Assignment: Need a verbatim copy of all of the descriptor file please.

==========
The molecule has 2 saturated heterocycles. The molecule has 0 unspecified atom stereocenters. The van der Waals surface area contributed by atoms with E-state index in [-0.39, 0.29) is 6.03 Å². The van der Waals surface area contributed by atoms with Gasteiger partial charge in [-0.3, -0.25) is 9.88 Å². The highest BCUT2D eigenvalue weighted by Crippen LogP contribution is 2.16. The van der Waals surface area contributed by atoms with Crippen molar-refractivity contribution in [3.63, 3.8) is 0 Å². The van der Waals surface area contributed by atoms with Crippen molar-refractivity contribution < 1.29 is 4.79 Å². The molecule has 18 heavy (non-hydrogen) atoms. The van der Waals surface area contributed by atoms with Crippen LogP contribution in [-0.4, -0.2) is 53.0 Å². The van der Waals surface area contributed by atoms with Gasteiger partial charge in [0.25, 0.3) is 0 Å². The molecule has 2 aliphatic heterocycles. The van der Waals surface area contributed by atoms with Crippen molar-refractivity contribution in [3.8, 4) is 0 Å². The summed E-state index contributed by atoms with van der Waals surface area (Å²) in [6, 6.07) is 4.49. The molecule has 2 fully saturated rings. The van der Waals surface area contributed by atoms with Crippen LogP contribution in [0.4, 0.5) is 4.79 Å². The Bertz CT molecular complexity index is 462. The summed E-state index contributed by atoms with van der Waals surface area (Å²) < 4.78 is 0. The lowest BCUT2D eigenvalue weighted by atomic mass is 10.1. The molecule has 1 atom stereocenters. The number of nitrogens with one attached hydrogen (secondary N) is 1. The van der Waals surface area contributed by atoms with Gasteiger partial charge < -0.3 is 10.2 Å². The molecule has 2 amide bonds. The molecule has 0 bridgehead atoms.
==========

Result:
The molecule has 2 saturated heterocycles. The molecule has 0 unspecified atom stereocenters. The van der Waals surface area contributed by atoms with E-state index in [-0.39, 0.29) is 6.03 Å². The van der Waals surface area contributed by atoms with Gasteiger partial charge in [-0.3, -0.25) is 9.88 Å². The highest BCUT2D eigenvalue weighted by Crippen LogP contribution is 2.16. The van der Waals surface area contributed by atoms with Crippen molar-refractivity contribution in [3.63, 3.8) is 0 Å². The van der Waals surface area contributed by atoms with Crippen molar-refractivity contribution < 1.29 is 4.79 Å². The molecule has 18 heavy (non-hydrogen) atoms. The van der Waals surface area contributed by atoms with Crippen LogP contribution in [-0.4, -0.2) is 53.0 Å². The van der Waals surface area contributed by atoms with Gasteiger partial charge in [0.25, 0.3) is 0 Å². The molecule has 2 aliphatic heterocycles. The van der Waals surface area contributed by atoms with Crippen molar-refractivity contribution in [3.8, 4) is 0 Å². The summed E-state index contributed by atoms with van der Waals surface area (Å²) in [6, 6.07) is 4.49. The molecule has 2 fully saturated rings. The van der Waals surface area contributed by atoms with Crippen LogP contribution in [0.4, 0.5) is 4.79 Å². The Bertz CT molecular complexity index is 462. The summed E-state index contributed by atoms with van der Waals surface area (Å²) < 4.78 is 0. The lowest BCUT2D eigenvalue weighted by atomic mass is 10.1. The molecule has 1 atom stereocenters. The number of nitrogens with one attached hydrogen (secondary N) is 1. The van der Waals surface area contributed by atoms with Gasteiger partial charge < -0.3 is 10.2 Å². The molecule has 2 amide bonds. The molecule has 0 bridgehead atoms.